Apple has filed a case against the apple-shaped logo by a bottled water company Georgette LLC at the Trademark Trial and Appeal Board. The Cupertino tech giant states that Georgette’s logo bears a very strong resemblance to Apple’s own trademark symbol which can cause the “likelihood of consumer confusion, mistake or deception.
Wanting to preserve its unique identity, Apple has always guarded its trademark logo. Recently, the company settled a pear logo case with a nutritional company, Prepear. The iPhone maker has allowed Prepear to keep its fruit logo trademark with a slight change in the shape of the logo’s leaf. The tech giant had objected to the resemblance of the pear’s leaf with its apple’s leaf in the logo. It does not come as a surprise that Apple is unhappy with Georgette’s trademark which is almost exactly like its own.
The Cupertino tech giant objects to the application of a bottled water company’s apple-shaped trademark
As per the report by LawStreetstates, Georgette had applied for an apple-shaped mark and graphic for its “purified drinking water; bottled water” which has a very strong resemblance to the Cupertino tech giant’s mark. Therefore, the tech giant argues:
Apple contended that since 1977 it has “extensively promoted, marketed, advertised, distributed, and sold goods or services in connection with a family of trademarks consisting, in whole or in part, of the word APPLE or its graphic equivalent, the Apple Logo (shown below) depicting a stylized apple with a detached leaf (collectively, the ‘Apple Marks’).”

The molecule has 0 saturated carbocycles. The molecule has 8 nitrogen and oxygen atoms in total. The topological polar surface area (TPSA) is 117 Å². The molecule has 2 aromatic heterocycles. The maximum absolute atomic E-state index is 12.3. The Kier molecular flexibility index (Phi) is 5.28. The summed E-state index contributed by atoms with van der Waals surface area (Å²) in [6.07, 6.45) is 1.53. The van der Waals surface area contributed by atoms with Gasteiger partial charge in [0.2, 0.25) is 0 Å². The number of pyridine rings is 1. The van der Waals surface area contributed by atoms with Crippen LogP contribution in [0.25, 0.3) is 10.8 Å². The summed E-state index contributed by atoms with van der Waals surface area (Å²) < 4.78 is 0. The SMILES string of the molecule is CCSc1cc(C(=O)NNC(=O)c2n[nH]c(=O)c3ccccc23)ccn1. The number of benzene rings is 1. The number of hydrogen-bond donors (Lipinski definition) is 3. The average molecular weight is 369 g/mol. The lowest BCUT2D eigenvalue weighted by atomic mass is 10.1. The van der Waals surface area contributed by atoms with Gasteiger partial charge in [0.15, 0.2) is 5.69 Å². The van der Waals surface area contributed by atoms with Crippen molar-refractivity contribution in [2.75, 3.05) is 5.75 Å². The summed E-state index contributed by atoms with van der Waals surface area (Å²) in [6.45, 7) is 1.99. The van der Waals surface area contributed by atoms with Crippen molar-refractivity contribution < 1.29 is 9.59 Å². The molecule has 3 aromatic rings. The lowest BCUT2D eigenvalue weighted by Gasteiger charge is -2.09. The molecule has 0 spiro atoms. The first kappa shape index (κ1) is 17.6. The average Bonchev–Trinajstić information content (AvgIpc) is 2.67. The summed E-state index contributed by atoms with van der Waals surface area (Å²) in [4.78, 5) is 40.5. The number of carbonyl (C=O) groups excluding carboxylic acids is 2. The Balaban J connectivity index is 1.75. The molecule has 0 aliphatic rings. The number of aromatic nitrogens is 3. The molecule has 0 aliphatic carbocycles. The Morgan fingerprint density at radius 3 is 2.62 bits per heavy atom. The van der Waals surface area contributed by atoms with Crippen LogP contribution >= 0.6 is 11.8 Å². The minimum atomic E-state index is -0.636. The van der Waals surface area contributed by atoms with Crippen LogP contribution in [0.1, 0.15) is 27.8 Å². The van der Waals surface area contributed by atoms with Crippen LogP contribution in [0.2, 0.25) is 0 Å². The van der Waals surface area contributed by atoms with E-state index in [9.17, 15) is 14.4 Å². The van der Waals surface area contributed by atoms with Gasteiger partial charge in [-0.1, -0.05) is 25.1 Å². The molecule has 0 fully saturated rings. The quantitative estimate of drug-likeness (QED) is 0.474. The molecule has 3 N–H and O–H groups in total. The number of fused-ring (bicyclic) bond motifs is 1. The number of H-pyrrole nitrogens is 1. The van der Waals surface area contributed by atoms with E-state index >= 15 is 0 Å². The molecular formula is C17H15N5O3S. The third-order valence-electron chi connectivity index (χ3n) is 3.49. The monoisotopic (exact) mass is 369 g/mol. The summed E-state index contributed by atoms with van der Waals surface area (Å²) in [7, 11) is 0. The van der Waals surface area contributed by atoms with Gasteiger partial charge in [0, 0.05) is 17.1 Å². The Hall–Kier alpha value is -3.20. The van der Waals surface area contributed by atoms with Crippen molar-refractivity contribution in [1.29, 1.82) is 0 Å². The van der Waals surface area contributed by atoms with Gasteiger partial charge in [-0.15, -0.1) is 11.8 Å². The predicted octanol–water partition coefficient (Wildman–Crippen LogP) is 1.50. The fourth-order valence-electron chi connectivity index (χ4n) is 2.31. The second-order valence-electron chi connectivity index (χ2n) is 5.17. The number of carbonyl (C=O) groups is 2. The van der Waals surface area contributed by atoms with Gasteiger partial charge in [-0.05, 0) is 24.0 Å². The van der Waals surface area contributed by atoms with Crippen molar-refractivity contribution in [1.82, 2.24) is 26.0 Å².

Apple added that its Apple Marks are famous, distinctive and have garnered a high level of consumer recognition and goodwill.
Furthermore, the tech giant claims that the applied mark will confuse the consumers, therefore, wants the authority to deny the applicant’s trademark petition.
Additionally, Apple proffered that because the applicant’s goods and mark “so closely resembles the Apple Marks” they will likely cause consumer confusion, mistake, or deception “as to the origin or source of Applicant’s Goods or the affiliation between Applicant and Apple.” Specifically, Apple alleged that consumers are likely to associate the applicant’s mark with Apple. According to Apple, the applicant’s mark “features a stylized apple design with a right-angled, detached leaf, rendering it visually similar to Apple’s famous Apple Marks.” Apple provided a side-by-side visual comparison and overlay in the opposition.
Apple contended that “the Apple Marks are so famous and instantly recognizable that the similarities in Applicant’s Mark will overshadow any minor differences and cause the ordinary consumer to (falsely) believe that Applicant is related to, affiliated with or endorsed by Apple.” Apple also highlighted the similarity of some of its offered products like water bottles to those offered by the applicant as another reason for a likelihood of confusion.